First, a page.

Pneumomediastinum and Subcutaneous Emphysema Complicating Acute Exacerbation of Bronchial Asthma

Akinyemi RO1, Ogah OS1, Akisanya CO2, Timeyin AO1, Akande KO1, Durodola A1, Ogundipe RF1, Osinfade JK1. 

  1. Dept. of Medicine
  2. Dept. of Radiology (FMC, Abeokuta)

Introduction

Pneumomediastinum otherwise known as mediastinal emphysema refers to the presence of air within the mediastinum while subcutaneous emphysema refers to the presence of air in the subcutaneous tissue and this may involve the face, neck or trunk[1]. The term, pneumomediastinum, was introduced into medical literature by Hamman in 1939[2]. Both conditions are relatively uncommon but important complications of bronchial asthma. The first definitive case of asthma complicated by subcutaneous emphysema was reported in a child in 1850 even though Laennec, as early as 1819, had recognized symptoms and signs of subcutaneous emphysema[3]. Extravasations of air in extra-pulmonary tissues may also manifest as pneumopericardium or pneumothorax and may as well complicate, apart from asthma, perforation or rupture of oesophagus (Boerhaaves syndrome), rupture of trachea or main bronchi, or conditions resulting in raised intrathoracic pressure [valsalva manouvre as in vaginal delivery, weight lifting, vomiting, strenuous exercise], following paraquat intoxication, dental procedures, blunt or penetrating trauma or soft tissue infection. It may also complicate gastrointestinal instrumentation such as endoscopy, colonoscopy and laparoscopic surgery[4].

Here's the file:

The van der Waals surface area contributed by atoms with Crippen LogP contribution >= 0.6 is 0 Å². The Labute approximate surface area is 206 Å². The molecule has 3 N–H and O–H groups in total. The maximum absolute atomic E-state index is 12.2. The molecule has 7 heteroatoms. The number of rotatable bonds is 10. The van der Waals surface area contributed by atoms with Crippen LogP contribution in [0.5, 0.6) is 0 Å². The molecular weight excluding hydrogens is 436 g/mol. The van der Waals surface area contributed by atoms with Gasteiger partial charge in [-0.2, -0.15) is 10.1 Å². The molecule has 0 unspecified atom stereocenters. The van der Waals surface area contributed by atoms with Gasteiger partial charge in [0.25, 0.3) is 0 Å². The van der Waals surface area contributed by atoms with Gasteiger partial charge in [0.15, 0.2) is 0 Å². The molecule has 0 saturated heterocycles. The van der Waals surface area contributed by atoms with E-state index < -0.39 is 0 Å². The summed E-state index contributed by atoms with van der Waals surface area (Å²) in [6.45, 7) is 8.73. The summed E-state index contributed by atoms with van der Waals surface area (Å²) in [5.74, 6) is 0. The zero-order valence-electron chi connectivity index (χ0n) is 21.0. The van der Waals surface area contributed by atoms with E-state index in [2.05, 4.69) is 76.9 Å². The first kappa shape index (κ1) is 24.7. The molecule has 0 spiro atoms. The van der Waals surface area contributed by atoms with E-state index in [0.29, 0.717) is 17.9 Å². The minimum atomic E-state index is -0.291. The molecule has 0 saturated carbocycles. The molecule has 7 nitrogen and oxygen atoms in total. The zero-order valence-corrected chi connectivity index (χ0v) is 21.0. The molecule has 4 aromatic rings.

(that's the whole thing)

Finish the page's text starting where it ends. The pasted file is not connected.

We present an index case of pneumomediastinum and subcutaneous emphysema complicating an acute exacerbation of asthma in a young male Nigerian in order to sensitize clinicians about the occurrence of this rare complication of bronchial asthma in our environment. The pathophysiologic mechanisms and treatment approach are also reviewed in the light of current literature.

Case Report

A 21 year old male Nigerian student and a known asthmatic presented to the Emergency Department of Federal Medical Centre, Abeokuta, south-western Nigeria with a 10 hour history of cough productive of whitish sputum, increasing difficulty with breathing, wheezing and neck pain. He was diagnosed asthmatic at the age of eleven and had been admitted on a few occasions for acute exacerbations in the prior ten years. He had salbutamol tablets regularly.

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